Andrea L. Alden argues that the problems with understanding the insanity defense are, at their foundation, rhetorical. The legal concept of what constitutes insanity and, therefore, an abdication of responsibility for one’s actions does not map neatly onto the mental health professions’ understandings of mental illness and how that affects an individual’s ability to understand or control his or her actions. Additionally, there are multiple layers of persuasion involved in any effort to convince a judge, jury—or a public, for that matter—that a defendant is or is not responsible for his or her actions at a particular moment in time.

Alden examines landmark court cases such as the trial of Daniel McNaughtan, Durham v. United States, and the trial of John Hinckley Jr. that signal the major shifts in the legal definitions of the insanity defense. Combining archival, textual, and rhetorical analysis, Alden offers a close reading of texts including trial transcripts, appellate court opinions, and relevant medical literature from the time period. She contextualizes these analyses through popular texts—for example, newspaper articles and editorials—showing that while all societies have maintained some version of mental illness as a mitigating factor in their penal systems, the insanity defense has always been fraught with controversy.

front cover of The Disorder of Political Inquiry
The Disorder of Political Inquiry
Keith Topper
Harvard University Press, 2005

In the past several years two academic controversies have migrated from the classrooms and courtyards of college and university campuses to the front pages of national and international newspapers: Alan Sokal’s hoax, published in the journal Social Text, and the self-named movement, “Perestroika,” that recently emerged within the discipline of political science. Representing radically different analytical perspectives, these two incidents provoked wide controversy precisely because they brought into sharp relief a public crisis in the social sciences today, one that raises troubling questions about the relationship between science and political knowledge, and about the nature of objectivity, truth, and meaningful inquiry in the social sciences. In this provocative and timely book, Keith Topper investigates the key questions raised by these and other interventions in the “social science wars” and offers unique solutions to them.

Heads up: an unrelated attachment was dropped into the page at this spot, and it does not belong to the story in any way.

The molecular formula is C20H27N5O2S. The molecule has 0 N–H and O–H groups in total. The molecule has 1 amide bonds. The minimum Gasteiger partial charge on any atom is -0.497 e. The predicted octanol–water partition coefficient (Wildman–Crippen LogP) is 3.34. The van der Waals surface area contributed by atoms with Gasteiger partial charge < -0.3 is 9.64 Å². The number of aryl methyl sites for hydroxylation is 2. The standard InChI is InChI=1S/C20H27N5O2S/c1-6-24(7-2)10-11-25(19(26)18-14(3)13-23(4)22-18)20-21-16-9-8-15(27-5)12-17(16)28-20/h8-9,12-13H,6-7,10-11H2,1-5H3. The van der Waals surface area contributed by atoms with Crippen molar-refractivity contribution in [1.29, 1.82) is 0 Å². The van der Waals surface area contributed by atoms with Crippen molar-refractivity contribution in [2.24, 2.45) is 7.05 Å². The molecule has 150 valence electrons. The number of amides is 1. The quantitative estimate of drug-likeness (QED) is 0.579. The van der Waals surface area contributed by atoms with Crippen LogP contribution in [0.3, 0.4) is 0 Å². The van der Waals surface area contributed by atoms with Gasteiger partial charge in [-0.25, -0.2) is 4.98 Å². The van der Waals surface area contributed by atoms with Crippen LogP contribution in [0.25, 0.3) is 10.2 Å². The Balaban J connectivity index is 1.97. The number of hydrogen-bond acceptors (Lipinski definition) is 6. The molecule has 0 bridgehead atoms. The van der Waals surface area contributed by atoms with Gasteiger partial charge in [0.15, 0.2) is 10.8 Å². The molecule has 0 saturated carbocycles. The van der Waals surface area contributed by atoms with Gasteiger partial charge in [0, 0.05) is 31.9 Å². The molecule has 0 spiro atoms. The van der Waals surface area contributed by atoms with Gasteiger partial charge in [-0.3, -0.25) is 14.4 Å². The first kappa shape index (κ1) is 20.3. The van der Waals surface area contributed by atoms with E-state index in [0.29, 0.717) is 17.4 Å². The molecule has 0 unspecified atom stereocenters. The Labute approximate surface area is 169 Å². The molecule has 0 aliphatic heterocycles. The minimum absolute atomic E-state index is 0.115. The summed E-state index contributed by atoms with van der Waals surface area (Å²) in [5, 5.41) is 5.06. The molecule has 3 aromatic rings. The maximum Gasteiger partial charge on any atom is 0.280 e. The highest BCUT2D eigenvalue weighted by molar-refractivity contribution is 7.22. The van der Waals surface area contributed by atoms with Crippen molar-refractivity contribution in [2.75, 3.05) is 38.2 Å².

Engaging the work of thinkers such as Richard Rorty, Charles Taylor, Pierre Bourdieu, Roy Bhaskar, and Hannah Arendt, as well as recent literature in political science and the history and philosophy of science, Topper proposes a pluralist, normative, and broadly pragmatist conception of political inquiry, one that is analytically rigorous yet alive to the notorious vagaries, idiosyncrasies, and messy uncertainties of political life.


logo for Harvard University Press
The Disorder of Things
Metaphysical Foundations of the Disunity of Science
John Dupré
Harvard University Press
The great dream of philosophers and scientists for millennia has been to give us a complete account of the order of things. A powerful articulation of such a dream in this century has been found in the idea of a unity of science. With this manifesto, John Dupré systematically attacks the ideal of scientific unity by showing how its underlying assumptions are at odds with the central conclusions of science itself. In its stead, the author gives us a metaphysics much more in keeping with what science tells us about the world. Elegantly written and compellingly argued, this provocative book will be important reading for all philosophers and scholars of science.

front cover of Firsthand
How I Solved a Literary Mystery and Learned to Play Kickass Tennis while Coming to Grips with the Disorder of Things
Keith Gandal
University of Michigan Press, 2024
Firsthand is an exploration—both suspenseful and comic—of the creative process in research writing. The book takes the reader through the ins and outs of a specific research journey, from combing through libraries and archives to the intellectual challenges involved with processing information that contradicts established ideas. More fundamentally, it addresses the somewhat mysterious portion of the intellectual process: the creative and serendipitous aspects involved in arriving at a fruitful research question in the first place.